The Supreme People’s Court formulated on December 25, 2020 the Interpretation on the Application of the Guarantee System Application of the Civil Code of the People’s Republic of China the “Interpretation”) for the correct application of the guarantee system provisions of the Civil Code of the People’s Republic of China in combination with civil trial practices. The Interpretation includes sections on General Provisions, Guarantee Contracts, Security Interest, and Atypical Guarantees. This article will cover the key clauses in the General Provisions as follows.
1. Scope of application
The Interpretation specifies its scope of application and the effect of a contract, including disputes arising from mortgages, pledges, liens, guarantees, retention-of-title sales, financial leases, factoring and any other matter involving security functions, are stipulated to fall within the scope of the relevant provisions of this Interpretation.
2. Effect of a guarantee contract
(1). Should the parties stipulate in a guarantee contract that the effect of the guarantee contract is independent of the main contract, or that the guarantor shall assume the guarantee liability if the main contract is held to be invalid, the agreement on the independence of the guarantee shall be deemed as invalid. If the main contract is valid, then the invalidity regarding the independence stipulation of the guarantee contract shall not affect the validity of the guarantee contract; and if the main contract is invalid, the guarantee contract shall also be deemed invalid.
(2). In case of a guarantee provided by a legal person of the state, the guarantee shall be deemed valid if it is used for a loan from any foreign government or international economic organization for on-lending with the approval of the State Council; otherwise, the guarantee provided by a state legal person shall be deemed invalid. Guarantees provided by an urban residents’ committee or a villagers’ committee are invalid unless the villagers’ committee is acting in place of a village collective economic organization in accordance with law, and the guarantee is provided externally pursuant to the discussion and decision-making procedures stipulated under the Villagers’ Committee Organization Law. For guarantees provided by non-profit organizations, if the non-profit is for a public interest purpose such as a school kindergarten, medical institution or elderly care institution, the people’s court shall deem such guarantee contract as invalid. However, if the educational, medical, elderly care facility or any other public interest facility was purchased or rented pursuant to financing, and the seller/lessor retains ownership over those public interest facility as a way to guarantee payment of the price or rent, the security interest established over any real estate, movable property or other property other than the educational, medical, elderly care facility or any other public interest facility shall be deemed as valid.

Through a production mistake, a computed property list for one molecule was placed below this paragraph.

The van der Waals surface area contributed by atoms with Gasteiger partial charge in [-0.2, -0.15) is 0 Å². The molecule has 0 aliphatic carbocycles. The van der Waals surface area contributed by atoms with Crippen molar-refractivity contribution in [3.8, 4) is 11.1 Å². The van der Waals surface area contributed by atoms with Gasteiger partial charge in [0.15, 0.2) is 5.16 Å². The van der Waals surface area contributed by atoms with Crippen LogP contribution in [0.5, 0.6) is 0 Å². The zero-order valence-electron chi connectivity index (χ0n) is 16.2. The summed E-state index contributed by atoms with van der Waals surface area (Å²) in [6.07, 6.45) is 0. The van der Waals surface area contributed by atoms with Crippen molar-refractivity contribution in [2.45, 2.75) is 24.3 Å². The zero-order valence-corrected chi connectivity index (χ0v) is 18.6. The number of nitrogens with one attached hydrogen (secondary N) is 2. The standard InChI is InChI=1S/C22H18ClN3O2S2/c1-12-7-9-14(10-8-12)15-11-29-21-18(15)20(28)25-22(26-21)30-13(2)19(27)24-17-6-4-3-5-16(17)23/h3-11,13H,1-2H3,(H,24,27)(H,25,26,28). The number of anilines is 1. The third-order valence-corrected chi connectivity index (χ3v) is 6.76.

(3). If the legal representative of a company acts beyond his or her authority in violation of the provisions of the Company Law on the procedure for guarantees made to an external party for entering into a guarantee contract with a counterparty as a representative of the company, the people’s court shall handle in accordance with Articles 61 and 504 of the Civil Code. If the counterparty acts in good faith, the guarantee contract shall be valid against the company; if the counterparty makes a request for the company to assume guarantor liability, the people’s court shall uphold the claim. However, if the counterparty acts in bad faith, the guarantee contract shall be invalid against the company, and the relevant provisions of Article 17 of this Interpretation shall apply as reference if the bad faith counterparty requests the company to assume guarantor liability. In case the legal representative causes the company to incur losses by providing a guarantee beyond his or her authority, the court shall support the company’s claim for the legal representative to provide compensation for such losses. The aforementioned good faith refers to the counterparty being unaware and has no reason to be aware at the time of entering into the guarantee contract that the legal representative was exceeding his or her authority. If the counterparty has evidence to prove that it conducted a reasonable review of the company’s resolution, the people’s court shall conclude that it was acting in good faith, unless the company has evidence that shows the counterparty was aware or should have been aware that the resolution had been forged or altered. If the counterparty enters into the guarantee contract with a listed company based on the information publicly disclosed by the listed company indicating that the guarantee had been approved pursuant to a resolution of the board of directors or the shareholders’ meeting, and the counterparty claims that the guarantee contract is valid against the listed company and the listed company should assume guarantor liability, the people’s court shall uphold the claim.